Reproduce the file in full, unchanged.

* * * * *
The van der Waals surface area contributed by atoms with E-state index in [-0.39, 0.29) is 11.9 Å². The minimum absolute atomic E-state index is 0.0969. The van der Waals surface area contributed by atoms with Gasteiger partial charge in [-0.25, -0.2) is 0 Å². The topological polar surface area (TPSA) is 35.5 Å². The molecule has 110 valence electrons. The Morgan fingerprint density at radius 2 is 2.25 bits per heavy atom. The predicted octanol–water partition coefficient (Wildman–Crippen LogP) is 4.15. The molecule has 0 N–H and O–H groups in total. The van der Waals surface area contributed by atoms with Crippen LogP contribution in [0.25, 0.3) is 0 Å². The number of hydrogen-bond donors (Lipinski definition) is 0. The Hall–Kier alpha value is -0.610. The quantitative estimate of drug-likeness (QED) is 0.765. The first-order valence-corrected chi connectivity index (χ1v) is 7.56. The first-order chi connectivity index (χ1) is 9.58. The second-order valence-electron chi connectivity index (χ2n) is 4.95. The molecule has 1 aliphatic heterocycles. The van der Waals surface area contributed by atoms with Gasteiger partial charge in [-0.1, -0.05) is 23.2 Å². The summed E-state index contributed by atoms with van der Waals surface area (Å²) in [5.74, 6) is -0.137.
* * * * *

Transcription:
The van der Waals surface area contributed by atoms with E-state index in [-0.39, 0.29) is 11.9 Å². The minimum absolute atomic E-state index is 0.0969. The van der Waals surface area contributed by atoms with Gasteiger partial charge in [-0.25, -0.2) is 0 Å². The topological polar surface area (TPSA) is 35.5 Å². The molecule has 110 valence electrons. The Morgan fingerprint density at radius 2 is 2.25 bits per heavy atom. The predicted octanol–water partition coefficient (Wildman–Crippen LogP) is 4.15. The molecule has 0 N–H and O–H groups in total. The van der Waals surface area contributed by atoms with Crippen LogP contribution in [0.25, 0.3) is 0 Å². The number of hydrogen-bond donors (Lipinski definition) is 0. The Hall–Kier alpha value is -0.610. The quantitative estimate of drug-likeness (QED) is 0.765. The first-order valence-corrected chi connectivity index (χ1v) is 7.56. The first-order chi connectivity index (χ1) is 9.58. The second-order valence-electron chi connectivity index (χ2n) is 4.95. The molecule has 1 aliphatic heterocycles. The van der Waals surface area contributed by atoms with Gasteiger partial charge in [-0.1, -0.05) is 23.2 Å². The summed E-state index contributed by atoms with van der Waals surface area (Å²) in [5.74, 6) is -0.137.